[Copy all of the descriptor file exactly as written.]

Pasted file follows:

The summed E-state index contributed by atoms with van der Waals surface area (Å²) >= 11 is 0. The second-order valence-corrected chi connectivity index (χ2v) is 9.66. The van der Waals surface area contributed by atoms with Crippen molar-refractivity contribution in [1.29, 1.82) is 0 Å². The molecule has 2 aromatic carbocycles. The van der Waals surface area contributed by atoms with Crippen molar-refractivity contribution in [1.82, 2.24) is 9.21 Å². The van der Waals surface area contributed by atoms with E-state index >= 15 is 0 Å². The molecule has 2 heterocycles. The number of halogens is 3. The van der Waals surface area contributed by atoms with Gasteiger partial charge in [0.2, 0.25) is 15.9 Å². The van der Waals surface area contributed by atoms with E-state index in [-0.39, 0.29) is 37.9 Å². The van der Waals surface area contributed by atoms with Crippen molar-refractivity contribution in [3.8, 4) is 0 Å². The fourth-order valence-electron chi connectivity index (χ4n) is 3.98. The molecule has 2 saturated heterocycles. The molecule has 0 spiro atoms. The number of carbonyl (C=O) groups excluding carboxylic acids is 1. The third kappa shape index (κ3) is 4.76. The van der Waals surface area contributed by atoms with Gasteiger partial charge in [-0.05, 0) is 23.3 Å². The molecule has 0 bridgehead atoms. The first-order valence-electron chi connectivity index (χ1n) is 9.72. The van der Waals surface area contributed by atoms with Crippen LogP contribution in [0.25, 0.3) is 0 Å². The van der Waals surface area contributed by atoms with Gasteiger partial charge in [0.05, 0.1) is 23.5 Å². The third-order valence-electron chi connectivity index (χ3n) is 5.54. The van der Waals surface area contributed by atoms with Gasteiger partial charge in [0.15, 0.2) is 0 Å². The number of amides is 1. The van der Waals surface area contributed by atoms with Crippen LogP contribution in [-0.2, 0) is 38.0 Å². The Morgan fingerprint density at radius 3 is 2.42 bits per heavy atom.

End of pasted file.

The summed E-state index contributed by atoms with van der Waals surface area (Å²) >= 11 is 0. The second-order valence-corrected chi connectivity index (χ2v) is 9.66. The van der Waals surface area contributed by atoms with Crippen molar-refractivity contribution in [1.29, 1.82) is 0 Å². The molecule has 2 aromatic carbocycles. The van der Waals surface area contributed by atoms with Crippen molar-refractivity contribution in [1.82, 2.24) is 9.21 Å². The van der Waals surface area contributed by atoms with E-state index >= 15 is 0 Å². The molecule has 2 heterocycles. The number of halogens is 3. The van der Waals surface area contributed by atoms with Gasteiger partial charge in [0.2, 0.25) is 15.9 Å². The van der Waals surface area contributed by atoms with E-state index in [-0.39, 0.29) is 37.9 Å². The van der Waals surface area contributed by atoms with Crippen molar-refractivity contribution in [3.8, 4) is 0 Å². The fourth-order valence-electron chi connectivity index (χ4n) is 3.98. The molecule has 2 saturated heterocycles. The molecule has 0 spiro atoms. The number of carbonyl (C=O) groups excluding carboxylic acids is 1. The third kappa shape index (κ3) is 4.76. The van der Waals surface area contributed by atoms with Gasteiger partial charge in [-0.05, 0) is 23.3 Å². The molecule has 0 bridgehead atoms. The first-order valence-electron chi connectivity index (χ1n) is 9.72. The van der Waals surface area contributed by atoms with Crippen LogP contribution in [0.25, 0.3) is 0 Å². The van der Waals surface area contributed by atoms with Gasteiger partial charge in [0.05, 0.1) is 23.5 Å². The third-order valence-electron chi connectivity index (χ3n) is 5.54. The van der Waals surface area contributed by atoms with Gasteiger partial charge in [0.15, 0.2) is 0 Å². The number of amides is 1. The van der Waals surface area contributed by atoms with Crippen LogP contribution in [-0.2, 0) is 38.0 Å². The Morgan fingerprint density at radius 3 is 2.42 bits per heavy atom.